Review: Suite Francaise

July 10, 2012 at 7:18 pm (Reviews) (, , , , , , , , , )

I don’t think anyone can truly appreciate this book until they know the following: When Nemirovsky was writing the book she originally meant it to be five parts, but she only finished two: Storm in June and Dolce, these two parts are what makes up Suite Francaise. These five parts though, were each individually fashioned (in writing style) after the five parts of Beethoven’s Fifth Symphony. Storm in June’s chapters are short and sweet, choppy, slightly repetitious in nature. Dolce is a little more long-winded and flowing. Imagine the beauty of the completed work, if she had lived to finish it. Without this critical information I was irritated by her repetition. I thought perhaps it hadn’t been through the proper editing because she died before the novel was completed. But listening to Beethoven and knowing what she was fashioning this all after, putting the war in terms of music, within a novel. Its beautifully fascinating. What made her think of it? How wonderful would the entire book have been had she lived to complete it? The story was interesting and the writing good, but for some reason I just didn’t enjoy it as much as I think I should have. I expected this to be a four or five-star book for me, easily, based on reviews and whatnot. Instead, I just liked it, and was far more fascinated by the appendices at the end. I loved her notes and journal entries, it was so amazing to be inside her head for those brief moments.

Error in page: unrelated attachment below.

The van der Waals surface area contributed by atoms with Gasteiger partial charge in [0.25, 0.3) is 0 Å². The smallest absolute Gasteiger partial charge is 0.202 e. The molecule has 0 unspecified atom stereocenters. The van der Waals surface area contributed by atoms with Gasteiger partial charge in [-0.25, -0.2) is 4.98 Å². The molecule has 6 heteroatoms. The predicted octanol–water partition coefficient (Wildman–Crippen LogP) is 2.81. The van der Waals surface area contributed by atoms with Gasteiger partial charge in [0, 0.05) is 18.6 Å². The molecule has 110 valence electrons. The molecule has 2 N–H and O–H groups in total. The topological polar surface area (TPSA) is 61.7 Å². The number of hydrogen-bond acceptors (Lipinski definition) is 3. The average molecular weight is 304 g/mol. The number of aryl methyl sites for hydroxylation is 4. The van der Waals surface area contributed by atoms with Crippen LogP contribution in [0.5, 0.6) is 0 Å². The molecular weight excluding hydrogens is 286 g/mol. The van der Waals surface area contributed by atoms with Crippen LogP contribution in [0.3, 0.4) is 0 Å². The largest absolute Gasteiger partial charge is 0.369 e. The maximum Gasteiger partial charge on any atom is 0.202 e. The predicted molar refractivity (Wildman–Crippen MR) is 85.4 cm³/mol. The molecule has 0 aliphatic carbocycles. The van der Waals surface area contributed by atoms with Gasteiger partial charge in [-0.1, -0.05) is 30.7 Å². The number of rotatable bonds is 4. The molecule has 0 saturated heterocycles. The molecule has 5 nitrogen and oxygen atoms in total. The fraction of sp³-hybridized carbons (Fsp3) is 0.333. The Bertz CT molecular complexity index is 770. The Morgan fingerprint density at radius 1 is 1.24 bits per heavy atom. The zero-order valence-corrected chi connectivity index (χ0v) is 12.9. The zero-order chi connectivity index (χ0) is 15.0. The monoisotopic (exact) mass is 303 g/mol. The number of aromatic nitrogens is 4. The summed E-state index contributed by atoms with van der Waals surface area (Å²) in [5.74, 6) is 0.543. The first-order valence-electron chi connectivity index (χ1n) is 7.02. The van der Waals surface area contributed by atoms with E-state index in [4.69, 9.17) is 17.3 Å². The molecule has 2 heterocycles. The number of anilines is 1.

Book Title:Suite Francaise
Author: Irene Nemirovsky
Original Publication Date: 2004 (written in 1942)
Edition Read:
2006 Knopf
Total Pages:
395
Genre:
Classic Historical Fiction
Reason Read:
Found on Amazon as a gift for my mother; she gave thumbs up as did Sandy, neither of whom steer me wrong
Rating:
5 out of 5 Stars

“He wanted to write a story about these charming little horses, a story that would evoke this day in July, this land, this farm, these people, the war – and himself.

“He wrote with a chewed-up pencil stub, in a little notebook which he hid against his heart. He felt he had to hurry: something inside him was making him anxious, was knocking on an invisible door.” – Page 179

If you love lyrical prose and character development, I highly recommend this enjoyable book. I really loved this book the farther along I went…

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1 Comment

  1. A Bride’s Veil « Anakalian Whims said,

    […] had a hard time getting into Suite Francaise, but its saving grace was listening to the symphony the novel was modeled after.  In that light, […]

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